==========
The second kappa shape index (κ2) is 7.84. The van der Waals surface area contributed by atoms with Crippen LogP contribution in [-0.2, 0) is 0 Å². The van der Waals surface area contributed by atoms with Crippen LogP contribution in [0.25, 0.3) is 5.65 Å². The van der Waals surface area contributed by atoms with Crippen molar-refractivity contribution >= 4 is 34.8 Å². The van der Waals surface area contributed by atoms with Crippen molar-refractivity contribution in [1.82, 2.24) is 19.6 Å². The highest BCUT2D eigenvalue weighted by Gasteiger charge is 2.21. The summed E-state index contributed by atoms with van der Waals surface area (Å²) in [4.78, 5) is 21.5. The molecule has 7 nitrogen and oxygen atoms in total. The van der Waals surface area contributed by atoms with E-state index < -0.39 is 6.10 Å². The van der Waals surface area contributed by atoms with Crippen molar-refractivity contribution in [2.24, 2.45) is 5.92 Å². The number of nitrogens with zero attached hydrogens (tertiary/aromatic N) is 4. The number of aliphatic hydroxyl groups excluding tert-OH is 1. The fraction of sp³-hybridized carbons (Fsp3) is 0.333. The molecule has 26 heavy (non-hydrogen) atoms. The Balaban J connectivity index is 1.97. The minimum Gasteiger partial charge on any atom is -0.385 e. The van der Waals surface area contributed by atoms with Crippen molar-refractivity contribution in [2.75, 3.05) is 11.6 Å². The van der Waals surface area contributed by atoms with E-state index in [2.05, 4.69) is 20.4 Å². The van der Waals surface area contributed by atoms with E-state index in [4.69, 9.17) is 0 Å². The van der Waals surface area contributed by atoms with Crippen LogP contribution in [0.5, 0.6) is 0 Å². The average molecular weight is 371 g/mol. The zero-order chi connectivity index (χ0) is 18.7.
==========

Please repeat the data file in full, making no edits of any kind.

The second kappa shape index (κ2) is 7.84. The van der Waals surface area contributed by atoms with Crippen LogP contribution in [-0.2, 0) is 0 Å². The van der Waals surface area contributed by atoms with Crippen LogP contribution in [0.25, 0.3) is 5.65 Å². The van der Waals surface area contributed by atoms with Crippen molar-refractivity contribution >= 4 is 34.8 Å². The van der Waals surface area contributed by atoms with Crippen molar-refractivity contribution in [1.82, 2.24) is 19.6 Å². The highest BCUT2D eigenvalue weighted by Gasteiger charge is 2.21. The summed E-state index contributed by atoms with van der Waals surface area (Å²) in [4.78, 5) is 21.5. The molecule has 7 nitrogen and oxygen atoms in total. The van der Waals surface area contributed by atoms with E-state index < -0.39 is 6.10 Å². The van der Waals surface area contributed by atoms with Crippen molar-refractivity contribution in [2.24, 2.45) is 5.92 Å². The number of nitrogens with zero attached hydrogens (tertiary/aromatic N) is 4. The number of aliphatic hydroxyl groups excluding tert-OH is 1. The fraction of sp³-hybridized carbons (Fsp3) is 0.333. The molecule has 26 heavy (non-hydrogen) atoms. The Balaban J connectivity index is 1.97. The minimum Gasteiger partial charge on any atom is -0.385 e. The van der Waals surface area contributed by atoms with Crippen molar-refractivity contribution in [2.75, 3.05) is 11.6 Å². The van der Waals surface area contributed by atoms with E-state index in [2.05, 4.69) is 20.4 Å². The van der Waals surface area contributed by atoms with E-state index in [4.69, 9.17) is 0 Å². The van der Waals surface area contributed by atoms with Crippen LogP contribution in [0.5, 0.6) is 0 Å². The average molecular weight is 371 g/mol. The zero-order chi connectivity index (χ0) is 18.7.